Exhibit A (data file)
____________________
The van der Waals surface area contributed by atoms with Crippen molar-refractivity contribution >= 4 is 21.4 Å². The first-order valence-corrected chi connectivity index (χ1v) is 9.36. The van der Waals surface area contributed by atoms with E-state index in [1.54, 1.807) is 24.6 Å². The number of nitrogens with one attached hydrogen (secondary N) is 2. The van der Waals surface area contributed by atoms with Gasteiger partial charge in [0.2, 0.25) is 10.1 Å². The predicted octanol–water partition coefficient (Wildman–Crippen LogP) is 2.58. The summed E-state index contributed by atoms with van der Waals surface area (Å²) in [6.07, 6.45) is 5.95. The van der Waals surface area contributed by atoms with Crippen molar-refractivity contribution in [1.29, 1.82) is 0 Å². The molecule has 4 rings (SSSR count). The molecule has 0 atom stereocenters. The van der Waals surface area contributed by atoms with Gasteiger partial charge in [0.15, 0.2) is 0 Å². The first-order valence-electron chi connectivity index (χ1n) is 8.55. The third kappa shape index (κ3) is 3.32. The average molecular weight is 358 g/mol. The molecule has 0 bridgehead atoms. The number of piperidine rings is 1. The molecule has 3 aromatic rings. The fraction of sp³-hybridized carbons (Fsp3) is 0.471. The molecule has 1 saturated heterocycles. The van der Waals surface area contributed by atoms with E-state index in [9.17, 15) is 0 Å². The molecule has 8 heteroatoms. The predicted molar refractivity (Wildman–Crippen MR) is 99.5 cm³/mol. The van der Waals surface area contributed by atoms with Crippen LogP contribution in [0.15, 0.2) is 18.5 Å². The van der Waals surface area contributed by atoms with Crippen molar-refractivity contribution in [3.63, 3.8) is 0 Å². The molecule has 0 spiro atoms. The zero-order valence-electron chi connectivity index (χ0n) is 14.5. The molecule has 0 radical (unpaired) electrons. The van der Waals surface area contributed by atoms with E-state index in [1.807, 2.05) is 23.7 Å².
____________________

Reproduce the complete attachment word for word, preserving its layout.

The van der Waals surface area contributed by atoms with Crippen molar-refractivity contribution >= 4 is 21.4 Å². The first-order valence-corrected chi connectivity index (χ1v) is 9.36. The van der Waals surface area contributed by atoms with E-state index in [1.54, 1.807) is 24.6 Å². The number of nitrogens with one attached hydrogen (secondary N) is 2. The van der Waals surface area contributed by atoms with Gasteiger partial charge in [0.2, 0.25) is 10.1 Å². The predicted octanol–water partition coefficient (Wildman–Crippen LogP) is 2.58. The summed E-state index contributed by atoms with van der Waals surface area (Å²) in [6.07, 6.45) is 5.95. The van der Waals surface area contributed by atoms with Crippen molar-refractivity contribution in [1.29, 1.82) is 0 Å². The molecule has 4 rings (SSSR count). The molecule has 0 atom stereocenters. The van der Waals surface area contributed by atoms with Gasteiger partial charge in [0.15, 0.2) is 0 Å². The first-order valence-electron chi connectivity index (χ1n) is 8.55. The third kappa shape index (κ3) is 3.32. The average molecular weight is 358 g/mol. The molecule has 0 bridgehead atoms. The number of piperidine rings is 1. The molecule has 3 aromatic rings. The fraction of sp³-hybridized carbons (Fsp3) is 0.471. The molecule has 1 saturated heterocycles. The van der Waals surface area contributed by atoms with E-state index in [9.17, 15) is 0 Å². The molecule has 8 heteroatoms. The predicted molar refractivity (Wildman–Crippen MR) is 99.5 cm³/mol. The van der Waals surface area contributed by atoms with Crippen LogP contribution in [0.15, 0.2) is 18.5 Å². The van der Waals surface area contributed by atoms with Crippen molar-refractivity contribution in [3.63, 3.8) is 0 Å². The molecule has 0 spiro atoms. The zero-order valence-electron chi connectivity index (χ0n) is 14.5. The molecule has 0 radical (unpaired) electrons. The van der Waals surface area contributed by atoms with E-state index in [1.807, 2.05) is 23.7 Å².